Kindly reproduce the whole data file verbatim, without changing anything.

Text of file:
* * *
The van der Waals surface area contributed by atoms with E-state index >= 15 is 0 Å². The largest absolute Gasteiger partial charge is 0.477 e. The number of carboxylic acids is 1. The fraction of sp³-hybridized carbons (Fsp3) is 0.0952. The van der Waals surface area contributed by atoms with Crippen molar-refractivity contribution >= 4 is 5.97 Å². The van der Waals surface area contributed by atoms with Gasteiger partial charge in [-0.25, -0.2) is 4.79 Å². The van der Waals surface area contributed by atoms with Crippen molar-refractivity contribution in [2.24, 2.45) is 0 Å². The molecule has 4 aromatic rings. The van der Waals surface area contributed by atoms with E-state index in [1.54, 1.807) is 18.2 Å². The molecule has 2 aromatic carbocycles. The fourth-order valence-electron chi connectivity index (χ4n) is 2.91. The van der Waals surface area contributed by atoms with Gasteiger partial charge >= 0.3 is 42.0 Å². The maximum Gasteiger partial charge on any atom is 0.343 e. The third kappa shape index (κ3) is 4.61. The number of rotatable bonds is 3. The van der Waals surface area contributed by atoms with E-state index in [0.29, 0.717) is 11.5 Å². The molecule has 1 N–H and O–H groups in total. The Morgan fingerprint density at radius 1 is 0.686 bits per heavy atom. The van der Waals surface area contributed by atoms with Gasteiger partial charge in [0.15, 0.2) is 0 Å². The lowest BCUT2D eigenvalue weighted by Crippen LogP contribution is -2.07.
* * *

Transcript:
The van der Waals surface area contributed by atoms with E-state index >= 15 is 0 Å². The largest absolute Gasteiger partial charge is 0.477 e. The number of carboxylic acids is 1. The fraction of sp³-hybridized carbons (Fsp3) is 0.0952. The van der Waals surface area contributed by atoms with Crippen molar-refractivity contribution >= 4 is 5.97 Å². The van der Waals surface area contributed by atoms with Gasteiger partial charge in [-0.25, -0.2) is 4.79 Å². The van der Waals surface area contributed by atoms with Crippen molar-refractivity contribution in [2.24, 2.45) is 0 Å². The molecule has 4 aromatic rings. The van der Waals surface area contributed by atoms with E-state index in [1.54, 1.807) is 18.2 Å². The molecule has 2 aromatic carbocycles. The fourth-order valence-electron chi connectivity index (χ4n) is 2.91. The van der Waals surface area contributed by atoms with Gasteiger partial charge >= 0.3 is 42.0 Å². The maximum Gasteiger partial charge on any atom is 0.343 e. The third kappa shape index (κ3) is 4.61. The number of rotatable bonds is 3. The van der Waals surface area contributed by atoms with E-state index in [0.29, 0.717) is 11.5 Å². The molecule has 1 N–H and O–H groups in total. The Morgan fingerprint density at radius 1 is 0.686 bits per heavy atom. The van der Waals surface area contributed by atoms with Gasteiger partial charge in [0.15, 0.2) is 0 Å². The lowest BCUT2D eigenvalue weighted by Crippen LogP contribution is -2.07.